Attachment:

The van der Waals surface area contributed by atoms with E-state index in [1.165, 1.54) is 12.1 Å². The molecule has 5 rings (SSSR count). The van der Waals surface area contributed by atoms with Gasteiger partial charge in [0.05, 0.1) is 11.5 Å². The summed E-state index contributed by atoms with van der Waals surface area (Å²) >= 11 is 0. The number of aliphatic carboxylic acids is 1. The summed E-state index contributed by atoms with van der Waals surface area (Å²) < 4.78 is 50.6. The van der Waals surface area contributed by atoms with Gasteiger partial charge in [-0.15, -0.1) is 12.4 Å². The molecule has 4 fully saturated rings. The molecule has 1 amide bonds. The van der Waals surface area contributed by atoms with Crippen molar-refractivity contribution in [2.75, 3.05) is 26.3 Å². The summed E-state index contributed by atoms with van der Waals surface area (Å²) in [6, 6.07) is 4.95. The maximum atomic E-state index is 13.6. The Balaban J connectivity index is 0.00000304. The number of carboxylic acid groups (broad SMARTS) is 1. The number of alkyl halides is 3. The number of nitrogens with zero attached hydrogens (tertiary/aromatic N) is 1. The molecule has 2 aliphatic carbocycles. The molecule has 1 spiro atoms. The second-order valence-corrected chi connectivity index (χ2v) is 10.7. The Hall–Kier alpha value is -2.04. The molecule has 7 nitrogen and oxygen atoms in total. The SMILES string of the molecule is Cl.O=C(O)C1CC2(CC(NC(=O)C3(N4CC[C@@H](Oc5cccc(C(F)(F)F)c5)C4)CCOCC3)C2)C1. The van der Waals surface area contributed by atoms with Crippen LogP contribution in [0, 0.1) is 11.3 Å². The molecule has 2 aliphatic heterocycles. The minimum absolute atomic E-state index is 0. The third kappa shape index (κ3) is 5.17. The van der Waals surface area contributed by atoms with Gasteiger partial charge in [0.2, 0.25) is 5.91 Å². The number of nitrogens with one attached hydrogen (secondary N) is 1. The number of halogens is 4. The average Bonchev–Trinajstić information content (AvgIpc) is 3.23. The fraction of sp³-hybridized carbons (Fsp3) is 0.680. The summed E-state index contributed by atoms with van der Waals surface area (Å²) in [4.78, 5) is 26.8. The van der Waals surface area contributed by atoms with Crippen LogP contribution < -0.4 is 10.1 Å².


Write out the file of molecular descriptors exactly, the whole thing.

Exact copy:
The van der Waals surface area contributed by atoms with E-state index in [1.165, 1.54) is 12.1 Å². The molecule has 5 rings (SSSR count). The van der Waals surface area contributed by atoms with Gasteiger partial charge in [0.05, 0.1) is 11.5 Å². The summed E-state index contributed by atoms with van der Waals surface area (Å²) >= 11 is 0. The number of aliphatic carboxylic acids is 1. The summed E-state index contributed by atoms with van der Waals surface area (Å²) < 4.78 is 50.6. The van der Waals surface area contributed by atoms with Gasteiger partial charge in [-0.15, -0.1) is 12.4 Å². The molecule has 4 fully saturated rings. The molecule has 1 amide bonds. The van der Waals surface area contributed by atoms with Crippen molar-refractivity contribution in [2.75, 3.05) is 26.3 Å². The summed E-state index contributed by atoms with van der Waals surface area (Å²) in [6, 6.07) is 4.95. The maximum atomic E-state index is 13.6. The Balaban J connectivity index is 0.00000304. The number of carboxylic acid groups (broad SMARTS) is 1. The number of alkyl halides is 3. The number of nitrogens with zero attached hydrogens (tertiary/aromatic N) is 1. The molecule has 2 aliphatic carbocycles. The molecule has 1 spiro atoms. The second-order valence-corrected chi connectivity index (χ2v) is 10.7. The Hall–Kier alpha value is -2.04. The molecule has 7 nitrogen and oxygen atoms in total. The SMILES string of the molecule is Cl.O=C(O)C1CC2(CC(NC(=O)C3(N4CC[C@@H](Oc5cccc(C(F)(F)F)c5)C4)CCOCC3)C2)C1. The van der Waals surface area contributed by atoms with Crippen LogP contribution in [0, 0.1) is 11.3 Å². The molecule has 2 aliphatic heterocycles. The minimum absolute atomic E-state index is 0. The third kappa shape index (κ3) is 5.17. The van der Waals surface area contributed by atoms with Gasteiger partial charge in [0.2, 0.25) is 5.91 Å². The number of nitrogens with one attached hydrogen (secondary N) is 1. The number of halogens is 4. The average Bonchev–Trinajstić information content (AvgIpc) is 3.23. The fraction of sp³-hybridized carbons (Fsp3) is 0.680. The summed E-state index contributed by atoms with van der Waals surface area (Å²) in [4.78, 5) is 26.8. The van der Waals surface area contributed by atoms with Crippen LogP contribution < -0.4 is 10.1 Å².